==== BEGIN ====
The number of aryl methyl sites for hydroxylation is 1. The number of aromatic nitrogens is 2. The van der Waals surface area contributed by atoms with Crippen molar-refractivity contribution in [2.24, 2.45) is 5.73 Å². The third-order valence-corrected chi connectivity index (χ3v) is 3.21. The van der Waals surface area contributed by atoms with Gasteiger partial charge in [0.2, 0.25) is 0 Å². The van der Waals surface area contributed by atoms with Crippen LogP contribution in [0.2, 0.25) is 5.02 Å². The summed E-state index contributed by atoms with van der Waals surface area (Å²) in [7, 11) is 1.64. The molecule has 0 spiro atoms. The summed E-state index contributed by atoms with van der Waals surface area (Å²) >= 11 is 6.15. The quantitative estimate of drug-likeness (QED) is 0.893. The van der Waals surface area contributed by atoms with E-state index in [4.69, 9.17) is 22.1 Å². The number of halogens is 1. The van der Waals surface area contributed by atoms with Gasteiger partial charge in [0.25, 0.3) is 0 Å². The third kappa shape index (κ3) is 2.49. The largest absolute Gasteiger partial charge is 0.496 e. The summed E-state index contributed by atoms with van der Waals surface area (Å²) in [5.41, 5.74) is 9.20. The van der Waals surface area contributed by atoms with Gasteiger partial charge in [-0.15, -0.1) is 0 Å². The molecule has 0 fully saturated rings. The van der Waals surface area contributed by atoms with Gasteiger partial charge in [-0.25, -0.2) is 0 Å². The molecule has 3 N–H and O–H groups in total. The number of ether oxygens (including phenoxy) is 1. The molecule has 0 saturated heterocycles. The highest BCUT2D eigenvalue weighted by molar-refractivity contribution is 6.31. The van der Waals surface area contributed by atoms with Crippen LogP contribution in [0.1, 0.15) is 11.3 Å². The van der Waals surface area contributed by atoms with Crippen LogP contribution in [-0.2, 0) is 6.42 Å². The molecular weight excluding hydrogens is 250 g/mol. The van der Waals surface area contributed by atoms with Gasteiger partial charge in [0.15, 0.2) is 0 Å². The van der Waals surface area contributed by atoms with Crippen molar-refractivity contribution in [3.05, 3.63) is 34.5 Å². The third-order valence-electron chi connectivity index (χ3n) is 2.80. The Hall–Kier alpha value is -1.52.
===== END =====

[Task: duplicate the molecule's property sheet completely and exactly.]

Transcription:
The number of aryl methyl sites for hydroxylation is 1. The number of aromatic nitrogens is 2. The van der Waals surface area contributed by atoms with Crippen molar-refractivity contribution in [2.24, 2.45) is 5.73 Å². The third-order valence-corrected chi connectivity index (χ3v) is 3.21. The van der Waals surface area contributed by atoms with Gasteiger partial charge in [0.2, 0.25) is 0 Å². The van der Waals surface area contributed by atoms with Crippen LogP contribution in [0.2, 0.25) is 5.02 Å². The summed E-state index contributed by atoms with van der Waals surface area (Å²) in [7, 11) is 1.64. The molecule has 0 spiro atoms. The summed E-state index contributed by atoms with van der Waals surface area (Å²) >= 11 is 6.15. The quantitative estimate of drug-likeness (QED) is 0.893. The van der Waals surface area contributed by atoms with E-state index in [4.69, 9.17) is 22.1 Å². The number of halogens is 1. The van der Waals surface area contributed by atoms with Gasteiger partial charge in [0.25, 0.3) is 0 Å². The third kappa shape index (κ3) is 2.49. The largest absolute Gasteiger partial charge is 0.496 e. The summed E-state index contributed by atoms with van der Waals surface area (Å²) in [5.41, 5.74) is 9.20. The van der Waals surface area contributed by atoms with Gasteiger partial charge in [-0.15, -0.1) is 0 Å². The molecule has 0 fully saturated rings. The van der Waals surface area contributed by atoms with Gasteiger partial charge in [-0.25, -0.2) is 0 Å². The molecule has 3 N–H and O–H groups in total. The number of ether oxygens (including phenoxy) is 1. The molecule has 0 saturated heterocycles. The highest BCUT2D eigenvalue weighted by molar-refractivity contribution is 6.31. The van der Waals surface area contributed by atoms with Crippen LogP contribution in [0.1, 0.15) is 11.3 Å². The van der Waals surface area contributed by atoms with Crippen LogP contribution in [-0.2, 0) is 6.42 Å². The molecular weight excluding hydrogens is 250 g/mol. The van der Waals surface area contributed by atoms with Gasteiger partial charge in [0.15, 0.2) is 0 Å². The van der Waals surface area contributed by atoms with Crippen molar-refractivity contribution in [3.05, 3.63) is 34.5 Å². The third-order valence-electron chi connectivity index (χ3n) is 2.80. The Hall–Kier alpha value is -1.52.